After defeating Covid-19, debt strikes

Indians pay about 63 per cent of their medical expenses out-of-pocket

After defeating Covid-19, debt strikes

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As Covid-19 debilitated India, atrophying its fragile healthcare system, ruinous costs and swamped by patients, some who recovered and returned home found manacled by medical debt, the cost incurred to save their lives.

Anil Sharma’s son Saurav, 24, had to be put on ventilator in May, admitted at a private hospital in northwest New Delhi.

He visited his son every day for more than two months.


Saurav is home now, still frail and recovering. But the family’s joy is tempered by a mountain of debt generated while he was sick.

Restrictions have been lifted, traffic snarls have returned and professionals are flocking to offices. This belies a nightmare of gigantic medical expenses in which millions are embroiled and have meagre ways to break out.

Sharma exhausted his savings on paying for an ambulance, tests, medicines and an ICU bed. Then he took out bank loans.

As the costs mounted, he borrowed from friends and relatives. Then, he turned to strangers, pleading online for help on Ketto, an Indian crowdfunding website. Overall, Sharma says he has paid over Rs 37,21,500 in medical bills.

The crowdfunding provided Rs 20,84,392, but another Rs 19,35,507 is borrowed money he needs to repay, enormous debt he has never faced before.

He was struggling for his life and we were struggling to provide him an opportunity to survive, he said, his voice thick with emotion. “I was a proud father-and now I have become a beggar.”

Indians pay about 63 per cent of their medical expenses out-of-pocket. That’s typical of many poor countries with inadequate government services. Data on global personal medical costs from the pandemic are hard to come by, but in India and many other countries treatment for Covid is a huge added burden at a time when hundreds of millions of jobs have vanished.

Sharma, a marketing professional, had lost his job like some 12 million others and hadn’t seen a paycheck in 18 months.

“If you’re looking at what pushes people into debt or poverty, the top two sources often are out-of-pocket health expenditure and catastrophic costs of treatment,” said K Srinath Reddy, president of the Public Health Foundation of India.

In the northeastern city of Imphal, 2,400 km away, Diana Khumanthem lost both her mother and sister to the virus in May.

Treatment costs wiped out the family’s savings, and when the private hospital where her sister died wouldn’t release her body for last rites until a bill of about Rs3,72,213 was paid, she pawned the family’s gold jewelry to moneylenders.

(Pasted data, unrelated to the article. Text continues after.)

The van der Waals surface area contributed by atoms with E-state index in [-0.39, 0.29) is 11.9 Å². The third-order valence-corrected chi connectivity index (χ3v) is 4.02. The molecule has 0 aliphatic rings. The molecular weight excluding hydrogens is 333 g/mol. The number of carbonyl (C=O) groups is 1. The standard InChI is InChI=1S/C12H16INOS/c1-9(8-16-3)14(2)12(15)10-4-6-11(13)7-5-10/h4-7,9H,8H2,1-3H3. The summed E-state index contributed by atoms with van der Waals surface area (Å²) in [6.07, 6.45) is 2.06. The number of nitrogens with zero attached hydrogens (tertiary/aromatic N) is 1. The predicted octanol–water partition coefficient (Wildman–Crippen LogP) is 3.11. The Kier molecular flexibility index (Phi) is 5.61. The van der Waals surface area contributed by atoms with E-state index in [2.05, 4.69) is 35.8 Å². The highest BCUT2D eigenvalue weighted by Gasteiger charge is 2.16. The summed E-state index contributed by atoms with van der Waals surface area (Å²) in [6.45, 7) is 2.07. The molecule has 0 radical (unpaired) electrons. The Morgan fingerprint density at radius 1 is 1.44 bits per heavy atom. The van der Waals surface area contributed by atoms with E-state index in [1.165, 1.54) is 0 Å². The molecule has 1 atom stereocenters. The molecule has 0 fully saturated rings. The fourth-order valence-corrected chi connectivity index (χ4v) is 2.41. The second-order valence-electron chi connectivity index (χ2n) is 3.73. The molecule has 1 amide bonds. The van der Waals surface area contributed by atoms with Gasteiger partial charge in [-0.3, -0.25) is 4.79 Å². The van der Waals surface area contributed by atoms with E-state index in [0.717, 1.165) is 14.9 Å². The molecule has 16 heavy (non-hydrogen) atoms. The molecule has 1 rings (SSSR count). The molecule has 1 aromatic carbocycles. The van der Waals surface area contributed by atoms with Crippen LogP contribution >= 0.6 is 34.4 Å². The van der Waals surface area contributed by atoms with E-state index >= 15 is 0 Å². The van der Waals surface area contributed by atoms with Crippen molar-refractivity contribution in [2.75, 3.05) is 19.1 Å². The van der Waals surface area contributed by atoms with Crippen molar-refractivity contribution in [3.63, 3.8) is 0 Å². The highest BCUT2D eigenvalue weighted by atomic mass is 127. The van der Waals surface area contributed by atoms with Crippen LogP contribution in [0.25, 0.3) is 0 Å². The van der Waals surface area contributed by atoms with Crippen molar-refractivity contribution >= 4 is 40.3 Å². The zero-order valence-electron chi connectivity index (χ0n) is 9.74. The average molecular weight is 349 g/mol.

When that wasn’t enough, asked her friends, relatives and her sister’s colleagues for help. She still owes some Rs74,442.

Meager funding of healthcare, at just 1.6 per cent of India’s GDP, is less, proportionately, than what Laos or Ethiopia spends.

At the outbreak’s peak in May, hospitals everywhere were overrun, but public facilities lacked the resources to handle the floods of patients coming in.

The result is a suffering public health system, where the provision of care is often poor, prompting many to flock to private hospitals, said Dehejia.

A public hospital treated Khumanthem’s mother, but her sister Ranjita was admitted to a private one that cost Rs96,775 per day.

Ranjita was the family’s only earner after Khumanthem left her nursing job last year to return home during the first wave of the virus. She’s now hunting for work while looking after her father and her sister’s 3-year-old son.

At her home in Imphal, Khumanthem grieved for her mother by remembering her favorite food, chagem pomba, a type of gruel made with vegetables, rice and soybeans. Every few minutes, she looked toward the front gate.

This is usually the time Ranjita would return home from work, she said. I still keep thinking she could walk through the gate any moment now.

Back in New Delhi, Sharma sighed in relief as an ambulance brought his son home from the hospital last week.

Saurav needs physiotherapy to build up his weakened muscles, a daily nurse and a long list of medications.

It may be weeks before he will be able to stand on his own, and months before the ambitious lawyer who graduated among the top of his class will be able to go to court again.

For now, the menacing costs will stay.